We describe change in weight, midupper arm circumference (MUAC), arm muscle area (AMA) and arm fat area (AFA) in 1130 pregnant HIV-infected women with CD4 counts > 200 as part of the BAN Study ( www.thebanstudy.org ), a randomized, controlled clinical trial to evaluate antiretroviral and nutrition interventions to reduce mother-to-child transmission of HIV during breast feeding. In a longitudinal analysis, we found a linear increase in weight with a mean rate of weight gain of 0.27 kgs/week, from baseline (12 to 30 weeks gestation) until the last follow-up visit (32-38 weeks). Analysis of weight gain showed that 17.1% of the intervals between visits resulted in a weight loss. In unadjusted models, MUAC and AMA increased and AFA declined during late pregnancy. Based on multivariable regression analysis, exposure to the famine season resulted in larger losses in AMA [-0.08, 95% CI -0.14, -0.02; p = 0.01] while AFA losses occurred irrespective of season [-0.55, 95%: -0.95, -0.14, p = 0.01]. CD4 was associated with AFA [0.21, 95% CI 0.01, 0.41, p = .04]. Age was positively associated with MUAC and AMA. Wealth was positively associated with MUAC, AFA, and weight. While patterns of anthropometric measures among HIV-infected, pregnant women were found to be similar to those reported for uninfected women in sub-Saharan Africa, effects of the famine season among undernourished, Malawian women are of concern. Strategies to optimize nutrition during pregnancy for these women appear warranted.

  11. The Effect of Peers on HIV Infection Expectations among Malawian Adolescents: Using an Instrumental Variables/School Fixed Effect Approach

    PubMed Central

    Kim, Jinho

    2016-01-01

    Malawian adolescents overestimate their HIV infection risk. Understanding why they do so is important since such overestimation is likely to be linked to later-life outcomes. This study focuses on the influence peers have on HIV infection expectations. I use novel school-based survey data collected in Malawi between October 2011 and March 2012 (n = 7,910), which has more reliable measures of peers’ HIV infection expectations than other studies. I employ a combined instrumental variables/fixed effects methodology designed to addresses several methodological challenges in estimating peer effects, including self-selection of friends, the issue of unobserved environmental confounders, and the bi-directionality of peer effects. Several tests are conducted in order to assess the robustness of the specifications. Results suggest that a one-percentage-point increase in the mean probabilistic expectation of HIV infection among peers increases an adolescent’s own subjective expectation of infection by an average of 0.65 percentage points. This paper shows that peer influence is greater for males than for females. Results also suggest that the peer effects on HIV infection expectations are only statistically significant among those lacking more complete knowledge of HIV/AIDS. PMID:26840771

  12. Cardiovascular manifestations of HIV infection in children.

    PubMed

    Idris, Nikmah S; Grobbee, Diederick E; Burgner, David; Cheung, Michael M H; Kurniati, Nia; Sastroasmoro, Sudigdo; Uiterwaal, Cuno S P M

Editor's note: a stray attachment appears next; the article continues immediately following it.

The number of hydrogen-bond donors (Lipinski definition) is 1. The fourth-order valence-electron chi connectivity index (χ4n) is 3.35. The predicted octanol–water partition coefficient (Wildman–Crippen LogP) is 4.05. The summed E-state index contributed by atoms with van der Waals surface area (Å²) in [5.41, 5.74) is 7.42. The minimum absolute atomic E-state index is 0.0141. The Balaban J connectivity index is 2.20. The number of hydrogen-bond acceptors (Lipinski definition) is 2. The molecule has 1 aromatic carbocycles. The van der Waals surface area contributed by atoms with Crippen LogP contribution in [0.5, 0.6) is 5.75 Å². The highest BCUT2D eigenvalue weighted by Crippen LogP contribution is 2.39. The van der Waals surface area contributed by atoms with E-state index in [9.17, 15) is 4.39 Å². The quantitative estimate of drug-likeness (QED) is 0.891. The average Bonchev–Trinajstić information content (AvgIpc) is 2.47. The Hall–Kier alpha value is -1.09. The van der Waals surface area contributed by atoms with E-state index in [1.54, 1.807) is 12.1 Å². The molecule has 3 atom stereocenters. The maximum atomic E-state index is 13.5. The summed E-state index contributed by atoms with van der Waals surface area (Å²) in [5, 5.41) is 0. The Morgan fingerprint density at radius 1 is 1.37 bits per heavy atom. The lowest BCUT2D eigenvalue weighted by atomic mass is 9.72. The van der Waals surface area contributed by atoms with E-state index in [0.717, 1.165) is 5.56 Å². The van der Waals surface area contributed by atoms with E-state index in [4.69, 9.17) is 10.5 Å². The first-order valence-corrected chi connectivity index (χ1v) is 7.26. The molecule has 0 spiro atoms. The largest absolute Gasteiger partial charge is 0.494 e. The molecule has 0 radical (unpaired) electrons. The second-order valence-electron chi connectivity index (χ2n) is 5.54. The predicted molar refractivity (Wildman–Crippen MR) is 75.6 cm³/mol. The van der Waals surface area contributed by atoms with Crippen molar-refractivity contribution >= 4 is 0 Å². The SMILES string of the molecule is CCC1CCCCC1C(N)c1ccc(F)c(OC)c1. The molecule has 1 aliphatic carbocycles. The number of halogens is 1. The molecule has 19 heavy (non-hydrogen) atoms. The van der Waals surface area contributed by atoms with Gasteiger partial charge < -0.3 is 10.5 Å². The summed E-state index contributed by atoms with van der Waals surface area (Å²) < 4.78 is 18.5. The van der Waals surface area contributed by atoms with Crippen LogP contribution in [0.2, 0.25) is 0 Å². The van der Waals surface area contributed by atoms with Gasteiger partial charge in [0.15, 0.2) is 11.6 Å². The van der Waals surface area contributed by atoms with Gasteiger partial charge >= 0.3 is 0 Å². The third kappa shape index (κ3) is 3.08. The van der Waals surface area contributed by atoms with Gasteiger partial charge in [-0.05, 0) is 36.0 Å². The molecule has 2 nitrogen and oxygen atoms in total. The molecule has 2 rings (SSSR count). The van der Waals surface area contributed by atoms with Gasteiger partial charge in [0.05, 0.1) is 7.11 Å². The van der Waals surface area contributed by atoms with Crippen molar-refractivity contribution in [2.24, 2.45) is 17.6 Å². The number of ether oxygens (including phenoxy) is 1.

2015-11-01

    HIV infection in children is now considered as a chronic condition, in which various non-infectious complications may occur, including those affecting the developing cardiovascular system. As children are expected to survive well into adulthood, understanding childhood as well as potential future cardiovascular complications is of major importance. We reviewed published literature on childhood cardiac manifestations and longer term effects of pediatric HIV infection on the cardiovascular system. Evidence gaps that should be prioritized in research are highlighted. Through poorly understood mechanisms, HIV infection may cause various cardiac complications already manifesting in childhood, such as structural and functional myocardial derangements, pulmonary hypertension, pericardial effusion and possibly endocarditis. Evidence indicates that HIV infection in children also has unfavorable effects on the vasculature and cardiovascular biomarkers, such as increased intima-media thickness and decreased flow-mediated dilation, a marker of endothelial function. However, studies are small and predominantly include antiretroviral therapy-treated children, so that it is difficult to differentiate between effects of HIV infection per se and antiretroviral therapy treatment, reported in adults to have cardiovascular side effects. HIV infection in children may greatly impact the cardiovascular system, including effects on the heart, which tend to manifest early in childhood, and on the vasculature. The underlying mechanisms, essential for targeted prevention, are poorly understood. Current evidence largely stems from research in adults. However, as modes of infection, immune maturity, growth and development, and treatment are markedly different in children, specific pediatric research, accounting for the complex interplay of normal growth and development, HIV infection and treatment, is clearly warranted. © The European Society of Cardiology 2014 Reprints and permissions

  13. Cardiac manifestations in HIV infected children.

    PubMed